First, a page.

Ordnance Survey Maps, One-inch Revised new series, England and Wales, 1892-1908

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The one-inch was a standard topographic authority and included a wide range of information on the physical and human landscape: land-use, industry, quarries, farms, inns, canals, parks and gardens, relief, woodland, and even smithies were all shown. The maps were of course considerably generalised compared to the six-inch maps, especially regarding buildings, towns and place-names. The outline maps especially were also useful for administrative purposes, and both civil parish and county boundaries were shown, reflecting the significant changes of the Local Government Act of 1888. The outline maps were also used as base maps for various other purposes, including geology, boundaries of petty sessional divisions, and for indexes to larger-scale OS mapping.

Detail of OS One-Inch New Revised Series legend depicting styles for roads
Different styles for three classes of metalled roads, and another for unmetalled tracks

One of the most important changes to the previous New Series sheets was a revised road classification. Metalled roads (ie. using compacted gravel) were divided into three classes, all distinguished from unmetalled roads or tracks. Single and multiple-track railways were distinguished, with the latter evolving to a new chequered symbol, distinguished from the standard ladder symbol for single-track railways. The Revised New series was the first to introduce the symbols for churches with towers and with spires, as well as the standard cross for churches without either. New symbols for windmills, lighthouses and lightships also appeared and from 1896, P (for Post Office) and T ( for Telegraph Offices) symbols were also shown.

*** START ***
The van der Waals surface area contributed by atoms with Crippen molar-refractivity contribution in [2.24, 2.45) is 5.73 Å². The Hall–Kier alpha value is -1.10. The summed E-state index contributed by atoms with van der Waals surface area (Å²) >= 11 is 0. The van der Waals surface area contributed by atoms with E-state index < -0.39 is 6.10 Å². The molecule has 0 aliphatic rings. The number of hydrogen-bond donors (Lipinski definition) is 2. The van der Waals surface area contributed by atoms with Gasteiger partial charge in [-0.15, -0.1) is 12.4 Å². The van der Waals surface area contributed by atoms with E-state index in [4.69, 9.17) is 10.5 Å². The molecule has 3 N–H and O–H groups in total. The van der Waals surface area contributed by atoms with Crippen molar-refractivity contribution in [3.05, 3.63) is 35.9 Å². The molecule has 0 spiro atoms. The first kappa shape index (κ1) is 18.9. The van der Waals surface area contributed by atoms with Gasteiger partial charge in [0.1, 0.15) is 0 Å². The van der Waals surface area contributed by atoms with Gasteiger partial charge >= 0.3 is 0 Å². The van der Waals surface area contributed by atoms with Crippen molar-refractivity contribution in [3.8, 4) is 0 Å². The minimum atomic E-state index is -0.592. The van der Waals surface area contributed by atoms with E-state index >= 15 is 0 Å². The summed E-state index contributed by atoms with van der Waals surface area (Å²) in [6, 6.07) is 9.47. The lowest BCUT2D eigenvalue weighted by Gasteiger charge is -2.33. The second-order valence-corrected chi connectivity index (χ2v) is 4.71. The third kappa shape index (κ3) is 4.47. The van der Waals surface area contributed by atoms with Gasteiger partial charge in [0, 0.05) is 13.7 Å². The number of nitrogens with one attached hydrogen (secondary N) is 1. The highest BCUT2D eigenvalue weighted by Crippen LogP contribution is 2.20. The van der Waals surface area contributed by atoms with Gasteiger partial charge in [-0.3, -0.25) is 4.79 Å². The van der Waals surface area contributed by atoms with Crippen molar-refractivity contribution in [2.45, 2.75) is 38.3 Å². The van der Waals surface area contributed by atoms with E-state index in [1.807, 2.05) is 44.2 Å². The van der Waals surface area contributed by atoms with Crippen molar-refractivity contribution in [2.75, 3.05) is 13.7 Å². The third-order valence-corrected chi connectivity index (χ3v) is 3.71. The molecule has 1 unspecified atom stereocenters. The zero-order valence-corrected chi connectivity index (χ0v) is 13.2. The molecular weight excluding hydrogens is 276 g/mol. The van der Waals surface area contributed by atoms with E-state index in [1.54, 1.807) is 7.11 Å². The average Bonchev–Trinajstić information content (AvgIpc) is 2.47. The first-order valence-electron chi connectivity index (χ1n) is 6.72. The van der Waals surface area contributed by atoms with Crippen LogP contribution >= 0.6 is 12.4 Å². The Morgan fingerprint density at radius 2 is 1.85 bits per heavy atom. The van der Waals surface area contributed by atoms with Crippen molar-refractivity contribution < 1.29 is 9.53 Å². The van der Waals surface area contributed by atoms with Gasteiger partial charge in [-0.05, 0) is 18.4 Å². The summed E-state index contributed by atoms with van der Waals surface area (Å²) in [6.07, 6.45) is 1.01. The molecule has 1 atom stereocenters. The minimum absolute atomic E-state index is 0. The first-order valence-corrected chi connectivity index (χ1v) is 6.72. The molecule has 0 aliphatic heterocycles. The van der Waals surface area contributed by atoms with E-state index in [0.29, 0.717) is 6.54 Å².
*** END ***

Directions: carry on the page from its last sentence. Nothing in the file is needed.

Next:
Detail of OS One-Inch New Revised Series legend depicting styles for railways
Single and multiple track railways, and related features

View a zoomable map legend of standard symbols and features.

Outline and Hills editions

The sheets of the Revised New Series were usually published both in an Outline form, with contours depicting relief, and as a Hills edition, printed with a second copper plate of brown or black hachures to depict relief. The standard contour interval was 50 feet, 100 foot intervals to 1,000 feet, and 250 foot intervals thereafter, although there was an additional 25 foot contour on some sheets covering Lancashire, Yorkshire and Lincolnshire. Some sheets never had any hills editions published, and some were only published with black hachures in the 1890s. We have tried on this website to create a seamless mosaic for circa 1900 of Outline and Hills sheets (with brown hachures) from our holdings, and therefore have had to use some later hills plates from the 3rd edition, published in the 1900s. View a full list of sheets with dates of revision and publication.

Sheet size

All the OS Revised New Series sheets have 12 x 18 inch extents of map sheets (A2 size for copying), apart from the Isle of Man sheet which was published as a full 36 x 24 inch sheet (A0 size for copying).

Further reading

Roger Hellyer and Richard Oliver, One-inch engraved maps of the Ordnance Survey from 1847 (London: Charles Close Society, 2009). The standard reference work on this and other OS one-inch engraved maps, with an authoritative, comprehensive essay on the series, and a very detailed carto-bibliography of all the map sheets.

Chris Higley, Old Series to Explorer: A Field Guide to the Ordnance Map (London: Charles Close Society, 2011)

Richard Oliver, Ordnance Survey Maps: a concise guide for historians (London: Charles Close Society, 2005)

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